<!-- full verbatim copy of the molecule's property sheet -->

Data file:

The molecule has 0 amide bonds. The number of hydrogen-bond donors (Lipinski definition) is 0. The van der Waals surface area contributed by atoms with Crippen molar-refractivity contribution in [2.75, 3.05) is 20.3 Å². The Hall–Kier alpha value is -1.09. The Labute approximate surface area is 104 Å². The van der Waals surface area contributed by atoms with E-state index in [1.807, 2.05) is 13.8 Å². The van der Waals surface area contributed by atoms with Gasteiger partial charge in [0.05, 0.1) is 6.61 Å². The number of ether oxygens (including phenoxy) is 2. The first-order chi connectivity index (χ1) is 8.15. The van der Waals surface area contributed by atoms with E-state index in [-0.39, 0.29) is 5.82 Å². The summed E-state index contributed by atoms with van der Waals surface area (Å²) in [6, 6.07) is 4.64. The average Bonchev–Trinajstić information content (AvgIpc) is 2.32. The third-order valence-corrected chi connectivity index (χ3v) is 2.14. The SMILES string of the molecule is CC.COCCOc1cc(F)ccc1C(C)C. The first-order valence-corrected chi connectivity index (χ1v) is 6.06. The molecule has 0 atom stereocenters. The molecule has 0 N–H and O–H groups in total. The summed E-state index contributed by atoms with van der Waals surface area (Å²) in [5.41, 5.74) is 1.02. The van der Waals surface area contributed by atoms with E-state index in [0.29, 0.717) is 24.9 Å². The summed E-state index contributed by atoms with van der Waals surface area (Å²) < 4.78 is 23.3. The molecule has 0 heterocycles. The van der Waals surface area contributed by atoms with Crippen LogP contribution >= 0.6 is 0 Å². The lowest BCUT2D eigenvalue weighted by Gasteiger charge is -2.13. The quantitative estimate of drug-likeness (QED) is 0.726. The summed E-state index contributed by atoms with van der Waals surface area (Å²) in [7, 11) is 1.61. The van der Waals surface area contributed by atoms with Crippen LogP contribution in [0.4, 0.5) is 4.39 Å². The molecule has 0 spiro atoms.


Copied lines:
The molecule has 0 amide bonds. The number of hydrogen-bond donors (Lipinski definition) is 0. The van der Waals surface area contributed by atoms with Crippen molar-refractivity contribution in [2.75, 3.05) is 20.3 Å². The Hall–Kier alpha value is -1.09. The Labute approximate surface area is 104 Å². The van der Waals surface area contributed by atoms with E-state index in [1.807, 2.05) is 13.8 Å². The van der Waals surface area contributed by atoms with Gasteiger partial charge in [0.05, 0.1) is 6.61 Å². The number of ether oxygens (including phenoxy) is 2. The first-order chi connectivity index (χ1) is 8.15. The van der Waals surface area contributed by atoms with E-state index in [-0.39, 0.29) is 5.82 Å². The summed E-state index contributed by atoms with van der Waals surface area (Å²) in [6, 6.07) is 4.64. The average Bonchev–Trinajstić information content (AvgIpc) is 2.32. The third-order valence-corrected chi connectivity index (χ3v) is 2.14. The SMILES string of the molecule is CC.COCCOc1cc(F)ccc1C(C)C. The first-order valence-corrected chi connectivity index (χ1v) is 6.06. The molecule has 0 atom stereocenters. The molecule has 0 N–H and O–H groups in total. The summed E-state index contributed by atoms with van der Waals surface area (Å²) in [5.41, 5.74) is 1.02. The van der Waals surface area contributed by atoms with E-state index in [0.29, 0.717) is 24.9 Å². The summed E-state index contributed by atoms with van der Waals surface area (Å²) < 4.78 is 23.3. The molecule has 0 heterocycles. The van der Waals surface area contributed by atoms with Crippen LogP contribution >= 0.6 is 0 Å². The lowest BCUT2D eigenvalue weighted by Gasteiger charge is -2.13. The quantitative estimate of drug-likeness (QED) is 0.726. The summed E-state index contributed by atoms with van der Waals surface area (Å²) in [7, 11) is 1.61. The van der Waals surface area contributed by atoms with Crippen LogP contribution in [0.4, 0.5) is 4.39 Å². The molecule has 0 spiro atoms.